• The length of time the child has been with the foster carers and the level of attachment;
  • Discussion around their proposals about continued fostering and the impact on the child.

Any necessary additional training should be provided, or evidenced in the assessment that full consideration has been made by the foster carer to the transition from foster carer to adopter.

As the child will have lived with the adopter for 10 weeks or more, the carer will be expected to lodge their adoption application immediately following approval of the match by the Agency Decision Maker (ADM). At this point the child becomes “placed for adoption”. Both the adoption social worker and the child’s social worker will also have completed their Annex A report for submission with the application to ensure the child or children is legally secured as soon as possible.


5. Adoption Allowance for Former Foster Carers

It is important during the initial stages for prospective adopters to be clear about the procedure with respect to adoption allowance.

The circumstances in which provision of regular financial support may be paid to adopters are as follows:

  1. Where it is necessary to ensure that adoptive parents can look after a child;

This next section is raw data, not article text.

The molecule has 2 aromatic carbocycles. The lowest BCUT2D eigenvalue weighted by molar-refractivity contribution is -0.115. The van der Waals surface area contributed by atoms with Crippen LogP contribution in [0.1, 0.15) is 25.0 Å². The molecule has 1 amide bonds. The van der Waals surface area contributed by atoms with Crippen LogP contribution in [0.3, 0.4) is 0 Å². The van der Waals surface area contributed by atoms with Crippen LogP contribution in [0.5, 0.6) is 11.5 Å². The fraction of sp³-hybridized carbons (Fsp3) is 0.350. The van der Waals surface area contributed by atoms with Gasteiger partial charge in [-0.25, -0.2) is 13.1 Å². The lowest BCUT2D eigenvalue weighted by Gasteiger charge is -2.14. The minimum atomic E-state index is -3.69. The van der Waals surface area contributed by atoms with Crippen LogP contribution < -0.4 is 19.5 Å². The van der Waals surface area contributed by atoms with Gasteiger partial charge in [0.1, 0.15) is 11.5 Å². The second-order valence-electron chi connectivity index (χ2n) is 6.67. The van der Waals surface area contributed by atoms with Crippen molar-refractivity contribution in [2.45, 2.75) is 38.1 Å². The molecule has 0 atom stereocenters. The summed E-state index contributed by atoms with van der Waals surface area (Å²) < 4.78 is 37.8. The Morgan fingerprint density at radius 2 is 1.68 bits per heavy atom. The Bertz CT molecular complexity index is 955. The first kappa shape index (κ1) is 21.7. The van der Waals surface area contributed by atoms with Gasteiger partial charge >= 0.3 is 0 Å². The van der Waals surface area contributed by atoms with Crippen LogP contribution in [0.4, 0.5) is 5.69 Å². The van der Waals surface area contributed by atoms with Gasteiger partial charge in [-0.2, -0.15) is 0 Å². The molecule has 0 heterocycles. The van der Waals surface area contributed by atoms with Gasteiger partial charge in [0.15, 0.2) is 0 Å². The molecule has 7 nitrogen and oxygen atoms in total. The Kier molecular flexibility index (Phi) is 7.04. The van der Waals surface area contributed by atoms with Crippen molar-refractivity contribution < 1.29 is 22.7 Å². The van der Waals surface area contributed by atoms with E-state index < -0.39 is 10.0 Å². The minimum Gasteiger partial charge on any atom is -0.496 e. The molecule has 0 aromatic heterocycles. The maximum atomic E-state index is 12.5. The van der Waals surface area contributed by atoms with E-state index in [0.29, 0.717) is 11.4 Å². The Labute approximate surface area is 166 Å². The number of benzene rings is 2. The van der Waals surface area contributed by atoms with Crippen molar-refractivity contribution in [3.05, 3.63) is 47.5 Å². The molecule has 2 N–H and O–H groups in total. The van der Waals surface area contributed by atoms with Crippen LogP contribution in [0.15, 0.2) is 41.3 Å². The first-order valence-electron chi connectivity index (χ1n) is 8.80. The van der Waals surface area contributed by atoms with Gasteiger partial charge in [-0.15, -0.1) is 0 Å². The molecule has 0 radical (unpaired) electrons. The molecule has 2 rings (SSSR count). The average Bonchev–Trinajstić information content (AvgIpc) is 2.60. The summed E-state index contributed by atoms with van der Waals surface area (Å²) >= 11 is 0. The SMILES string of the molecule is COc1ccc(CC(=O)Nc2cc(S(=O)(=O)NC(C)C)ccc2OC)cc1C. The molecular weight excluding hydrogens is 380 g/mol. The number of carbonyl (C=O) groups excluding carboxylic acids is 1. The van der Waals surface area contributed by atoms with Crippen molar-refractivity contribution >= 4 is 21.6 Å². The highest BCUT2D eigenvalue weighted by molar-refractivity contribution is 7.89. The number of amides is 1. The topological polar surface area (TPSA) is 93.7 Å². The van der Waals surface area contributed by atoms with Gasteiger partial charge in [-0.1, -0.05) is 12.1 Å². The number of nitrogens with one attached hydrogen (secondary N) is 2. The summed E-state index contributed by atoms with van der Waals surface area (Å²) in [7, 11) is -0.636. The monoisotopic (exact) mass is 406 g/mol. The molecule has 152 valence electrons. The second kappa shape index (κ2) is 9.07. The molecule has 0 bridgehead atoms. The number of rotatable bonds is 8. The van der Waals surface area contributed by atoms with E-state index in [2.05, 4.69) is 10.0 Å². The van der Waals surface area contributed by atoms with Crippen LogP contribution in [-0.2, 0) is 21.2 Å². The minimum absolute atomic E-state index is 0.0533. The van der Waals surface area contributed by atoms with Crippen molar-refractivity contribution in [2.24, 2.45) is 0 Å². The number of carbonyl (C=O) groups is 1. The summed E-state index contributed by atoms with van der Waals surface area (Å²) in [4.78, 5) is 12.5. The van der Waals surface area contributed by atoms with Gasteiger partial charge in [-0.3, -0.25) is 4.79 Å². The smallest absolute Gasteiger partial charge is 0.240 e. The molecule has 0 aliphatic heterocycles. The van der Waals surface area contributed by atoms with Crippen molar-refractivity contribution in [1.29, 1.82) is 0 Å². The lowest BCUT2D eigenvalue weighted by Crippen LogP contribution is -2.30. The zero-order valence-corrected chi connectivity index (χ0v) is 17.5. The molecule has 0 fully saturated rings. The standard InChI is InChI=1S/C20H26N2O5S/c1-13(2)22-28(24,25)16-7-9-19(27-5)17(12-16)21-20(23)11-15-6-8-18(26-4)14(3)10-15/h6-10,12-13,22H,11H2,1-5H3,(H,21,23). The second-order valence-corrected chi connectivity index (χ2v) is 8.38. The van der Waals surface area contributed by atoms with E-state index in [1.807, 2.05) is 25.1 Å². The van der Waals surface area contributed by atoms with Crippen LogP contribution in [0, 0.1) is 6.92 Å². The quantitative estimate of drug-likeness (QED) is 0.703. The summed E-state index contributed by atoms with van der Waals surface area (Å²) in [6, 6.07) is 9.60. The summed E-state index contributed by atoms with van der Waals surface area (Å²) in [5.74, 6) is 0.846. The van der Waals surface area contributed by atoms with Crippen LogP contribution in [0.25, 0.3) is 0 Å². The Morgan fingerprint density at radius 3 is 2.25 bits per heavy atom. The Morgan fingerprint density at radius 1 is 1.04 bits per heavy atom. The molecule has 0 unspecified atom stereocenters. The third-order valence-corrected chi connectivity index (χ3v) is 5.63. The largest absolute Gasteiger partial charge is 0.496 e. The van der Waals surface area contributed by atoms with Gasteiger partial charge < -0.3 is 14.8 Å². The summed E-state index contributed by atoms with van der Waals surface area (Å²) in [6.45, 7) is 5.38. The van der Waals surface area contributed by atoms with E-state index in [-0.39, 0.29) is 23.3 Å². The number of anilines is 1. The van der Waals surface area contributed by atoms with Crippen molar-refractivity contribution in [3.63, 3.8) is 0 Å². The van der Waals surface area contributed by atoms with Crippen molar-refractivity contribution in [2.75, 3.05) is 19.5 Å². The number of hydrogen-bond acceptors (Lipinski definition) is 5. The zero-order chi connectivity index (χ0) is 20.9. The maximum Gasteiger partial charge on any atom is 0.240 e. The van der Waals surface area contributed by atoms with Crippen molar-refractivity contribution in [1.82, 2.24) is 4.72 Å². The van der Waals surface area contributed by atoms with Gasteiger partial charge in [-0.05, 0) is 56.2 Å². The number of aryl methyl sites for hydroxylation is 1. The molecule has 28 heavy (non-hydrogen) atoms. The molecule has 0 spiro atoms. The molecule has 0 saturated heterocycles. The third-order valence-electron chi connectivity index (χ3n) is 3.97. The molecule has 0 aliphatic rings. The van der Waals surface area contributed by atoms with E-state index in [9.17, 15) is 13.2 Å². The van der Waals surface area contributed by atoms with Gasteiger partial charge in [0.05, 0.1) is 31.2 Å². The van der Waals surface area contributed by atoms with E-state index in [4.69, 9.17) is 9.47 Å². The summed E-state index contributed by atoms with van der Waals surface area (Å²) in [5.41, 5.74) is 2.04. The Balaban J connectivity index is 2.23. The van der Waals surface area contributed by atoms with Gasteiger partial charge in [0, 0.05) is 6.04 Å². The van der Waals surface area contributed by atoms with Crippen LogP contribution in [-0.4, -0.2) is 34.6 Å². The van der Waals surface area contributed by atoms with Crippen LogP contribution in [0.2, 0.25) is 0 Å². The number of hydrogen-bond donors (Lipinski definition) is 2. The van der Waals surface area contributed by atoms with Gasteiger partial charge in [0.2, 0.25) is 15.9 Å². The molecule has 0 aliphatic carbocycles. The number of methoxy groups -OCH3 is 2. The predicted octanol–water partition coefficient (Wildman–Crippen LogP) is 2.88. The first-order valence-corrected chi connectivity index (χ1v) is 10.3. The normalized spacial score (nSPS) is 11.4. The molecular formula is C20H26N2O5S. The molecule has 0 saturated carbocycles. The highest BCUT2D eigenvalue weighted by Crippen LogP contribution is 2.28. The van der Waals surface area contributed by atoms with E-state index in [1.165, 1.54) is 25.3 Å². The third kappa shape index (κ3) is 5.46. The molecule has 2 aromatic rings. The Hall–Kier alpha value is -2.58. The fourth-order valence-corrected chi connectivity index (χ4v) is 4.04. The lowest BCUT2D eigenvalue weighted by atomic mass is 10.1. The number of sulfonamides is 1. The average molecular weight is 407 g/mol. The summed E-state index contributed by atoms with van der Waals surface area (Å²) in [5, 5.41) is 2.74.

2. Where the child needs special care which requires a greater expenditure of resources by reason of illness, disability, emotional or behavioural difficulties or the continuing consequences of neglect - and the child's condition is serious and long-term;
  3. Where it is necessary for the local authority to make any special arrangements to facilitate the placement or the adoption by reason of the age or ethnic origin of the child or the desirability of the child being placed with siblings or a child with whom he/she has previously shared a home.

In terms of the adoption allowance for the child, this is based on the same financial assessment as all adopters, unless there are exceptional circumstances.


6. Transitional Allowances

Under the 2005 Adoption Support regulations, a foster carer may receive their skills based payment or remuneration for up to a maximum of two years, unless there are exceptional circumstances.